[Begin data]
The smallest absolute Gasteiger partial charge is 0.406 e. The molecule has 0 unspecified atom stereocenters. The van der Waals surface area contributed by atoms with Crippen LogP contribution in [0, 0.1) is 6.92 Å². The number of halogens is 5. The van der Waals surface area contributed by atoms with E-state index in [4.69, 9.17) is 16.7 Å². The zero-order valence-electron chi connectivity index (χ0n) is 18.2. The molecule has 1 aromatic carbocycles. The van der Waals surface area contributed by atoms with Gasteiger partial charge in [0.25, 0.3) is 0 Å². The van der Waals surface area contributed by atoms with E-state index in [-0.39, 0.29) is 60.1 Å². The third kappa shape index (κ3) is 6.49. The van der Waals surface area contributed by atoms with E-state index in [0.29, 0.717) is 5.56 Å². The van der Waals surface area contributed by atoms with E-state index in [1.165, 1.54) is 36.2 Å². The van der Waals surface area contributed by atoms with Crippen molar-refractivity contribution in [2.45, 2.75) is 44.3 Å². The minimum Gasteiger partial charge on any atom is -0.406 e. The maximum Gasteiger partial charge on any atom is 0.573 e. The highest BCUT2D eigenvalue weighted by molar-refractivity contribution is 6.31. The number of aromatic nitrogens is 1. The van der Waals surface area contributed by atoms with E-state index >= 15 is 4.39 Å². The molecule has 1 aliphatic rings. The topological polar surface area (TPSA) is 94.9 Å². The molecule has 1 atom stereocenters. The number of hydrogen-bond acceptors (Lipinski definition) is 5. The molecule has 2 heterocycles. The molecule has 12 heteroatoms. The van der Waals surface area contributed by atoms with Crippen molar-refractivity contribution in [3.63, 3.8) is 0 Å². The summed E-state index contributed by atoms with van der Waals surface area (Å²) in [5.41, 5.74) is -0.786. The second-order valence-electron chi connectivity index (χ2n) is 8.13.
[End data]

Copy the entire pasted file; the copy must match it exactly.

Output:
The smallest absolute Gasteiger partial charge is 0.406 e. The molecule has 0 unspecified atom stereocenters. The van der Waals surface area contributed by atoms with Crippen LogP contribution in [0, 0.1) is 6.92 Å². The number of halogens is 5. The van der Waals surface area contributed by atoms with E-state index in [4.69, 9.17) is 16.7 Å². The zero-order valence-electron chi connectivity index (χ0n) is 18.2. The molecule has 1 aromatic carbocycles. The van der Waals surface area contributed by atoms with Gasteiger partial charge in [0.25, 0.3) is 0 Å². The van der Waals surface area contributed by atoms with E-state index in [-0.39, 0.29) is 60.1 Å². The third kappa shape index (κ3) is 6.49. The van der Waals surface area contributed by atoms with E-state index in [0.29, 0.717) is 5.56 Å². The van der Waals surface area contributed by atoms with E-state index in [1.165, 1.54) is 36.2 Å². The van der Waals surface area contributed by atoms with Crippen molar-refractivity contribution in [2.45, 2.75) is 44.3 Å². The minimum Gasteiger partial charge on any atom is -0.406 e. The maximum Gasteiger partial charge on any atom is 0.573 e. The highest BCUT2D eigenvalue weighted by molar-refractivity contribution is 6.31. The number of aromatic nitrogens is 1. The van der Waals surface area contributed by atoms with E-state index >= 15 is 4.39 Å². The molecule has 1 aliphatic rings. The topological polar surface area (TPSA) is 94.9 Å². The molecule has 1 atom stereocenters. The number of hydrogen-bond acceptors (Lipinski definition) is 5. The molecule has 2 heterocycles. The molecule has 12 heteroatoms. The van der Waals surface area contributed by atoms with Crippen molar-refractivity contribution in [3.63, 3.8) is 0 Å². The summed E-state index contributed by atoms with van der Waals surface area (Å²) in [5.41, 5.74) is -0.786. The second-order valence-electron chi connectivity index (χ2n) is 8.13.